2007 saw the theatrical release of 30 Days of Night, which was based on the comic of the same name from Steve Niles and Ben Templesmith. The comic series proved to be incredibly successful and built a large world inhabited by their own unique style of vampires, offering horror fans a deeper look at the 30 Days of Night universe than the film offered.
The 2013 film R.I.P.D. enlisted stars like Ryan Reynolds and Jeff Bridges to tell the story of the Rest In Peace Department, an organization working for heaven tasked with keeping humanity safe from the dead. Fans might have been aware of the comic book connections, given film critic Roger Moore's scathing review of the film as "the worst comic book adaptation since Jonah Hex."
Unfortunately, the film failed to land with audiences and was pushed aside as a supernatural M.I.B., which is definitely a disservice to the original Dark Horse comic series from Peter Lenkov and Lucas Marangon. The series offers a different and expanded story similar to the film, with a lot more heart and less derivative characters than seen on the big screen adaptation.
7 THE CROW
The cult-hit film The Crow first hit theaters in 1994, though its production and release were marred with tragedy given star Brandon Lee's accidental death during filming. The Crow was a dark action tragedy that somewhat limited its theatrical audience but became a cult hit through its unique story of rebirth, revenge, and retribution.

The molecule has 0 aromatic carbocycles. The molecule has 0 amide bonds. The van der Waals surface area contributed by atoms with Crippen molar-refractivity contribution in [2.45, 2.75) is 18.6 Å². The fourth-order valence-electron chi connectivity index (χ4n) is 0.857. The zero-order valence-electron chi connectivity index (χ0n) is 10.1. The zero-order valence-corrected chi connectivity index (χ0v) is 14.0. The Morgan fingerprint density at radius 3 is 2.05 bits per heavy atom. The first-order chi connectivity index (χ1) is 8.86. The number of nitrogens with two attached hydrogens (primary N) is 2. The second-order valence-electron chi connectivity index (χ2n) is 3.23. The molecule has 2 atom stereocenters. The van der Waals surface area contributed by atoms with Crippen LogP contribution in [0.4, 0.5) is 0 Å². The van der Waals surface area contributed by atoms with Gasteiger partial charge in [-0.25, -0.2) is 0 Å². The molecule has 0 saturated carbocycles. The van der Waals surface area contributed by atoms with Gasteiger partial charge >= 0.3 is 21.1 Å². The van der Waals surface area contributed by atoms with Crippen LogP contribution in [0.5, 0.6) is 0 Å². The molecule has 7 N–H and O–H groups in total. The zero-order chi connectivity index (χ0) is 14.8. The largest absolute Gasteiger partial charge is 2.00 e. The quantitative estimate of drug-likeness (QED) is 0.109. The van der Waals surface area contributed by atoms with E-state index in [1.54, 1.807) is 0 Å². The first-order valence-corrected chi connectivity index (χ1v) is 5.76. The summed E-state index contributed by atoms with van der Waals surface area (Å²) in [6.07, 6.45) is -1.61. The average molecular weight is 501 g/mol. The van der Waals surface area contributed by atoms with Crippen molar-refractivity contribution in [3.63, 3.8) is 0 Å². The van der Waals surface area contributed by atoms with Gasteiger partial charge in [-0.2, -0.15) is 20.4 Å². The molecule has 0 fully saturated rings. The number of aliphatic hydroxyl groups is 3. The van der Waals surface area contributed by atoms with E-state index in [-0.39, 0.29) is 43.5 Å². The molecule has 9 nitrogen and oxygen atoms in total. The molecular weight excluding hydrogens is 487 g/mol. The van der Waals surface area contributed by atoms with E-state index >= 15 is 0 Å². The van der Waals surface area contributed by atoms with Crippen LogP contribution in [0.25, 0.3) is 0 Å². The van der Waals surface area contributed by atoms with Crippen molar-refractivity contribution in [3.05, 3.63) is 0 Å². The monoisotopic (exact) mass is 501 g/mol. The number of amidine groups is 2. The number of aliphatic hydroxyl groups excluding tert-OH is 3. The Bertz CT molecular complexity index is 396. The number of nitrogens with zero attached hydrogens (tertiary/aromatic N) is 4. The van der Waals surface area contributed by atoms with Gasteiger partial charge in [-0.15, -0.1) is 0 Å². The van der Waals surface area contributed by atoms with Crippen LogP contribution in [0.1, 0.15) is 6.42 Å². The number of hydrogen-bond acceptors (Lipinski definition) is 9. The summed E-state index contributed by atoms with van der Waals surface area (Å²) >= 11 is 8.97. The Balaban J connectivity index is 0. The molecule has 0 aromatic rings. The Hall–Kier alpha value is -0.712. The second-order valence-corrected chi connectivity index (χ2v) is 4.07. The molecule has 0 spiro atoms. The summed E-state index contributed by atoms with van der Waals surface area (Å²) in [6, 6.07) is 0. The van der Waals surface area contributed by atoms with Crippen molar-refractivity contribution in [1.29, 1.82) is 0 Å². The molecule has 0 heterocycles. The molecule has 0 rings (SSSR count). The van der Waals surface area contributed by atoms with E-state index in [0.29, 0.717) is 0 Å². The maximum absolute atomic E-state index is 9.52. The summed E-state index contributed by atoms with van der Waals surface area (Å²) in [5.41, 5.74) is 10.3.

Of course, that "unique story" was actually written by James O'Barr and released by Caliber Comics in 1989, with a sequel that O'Barr planned as a second film called The Crow: Dead Time following in 1996 after the success of the film. A number of sequels and new stories have joined the numerous film sequels and TV series over the years as well.
6 GHOST WORLD
Ghost World was released in 2001 from director Terry Zwigoff, and quickly became a quirky favorite of the generation's youth. The dark comedy skewed the classic coming of age tale by taking an all too real look at best friends Enid and Rebecca as they grow past adolescence into a new adult world, whether they like it or not.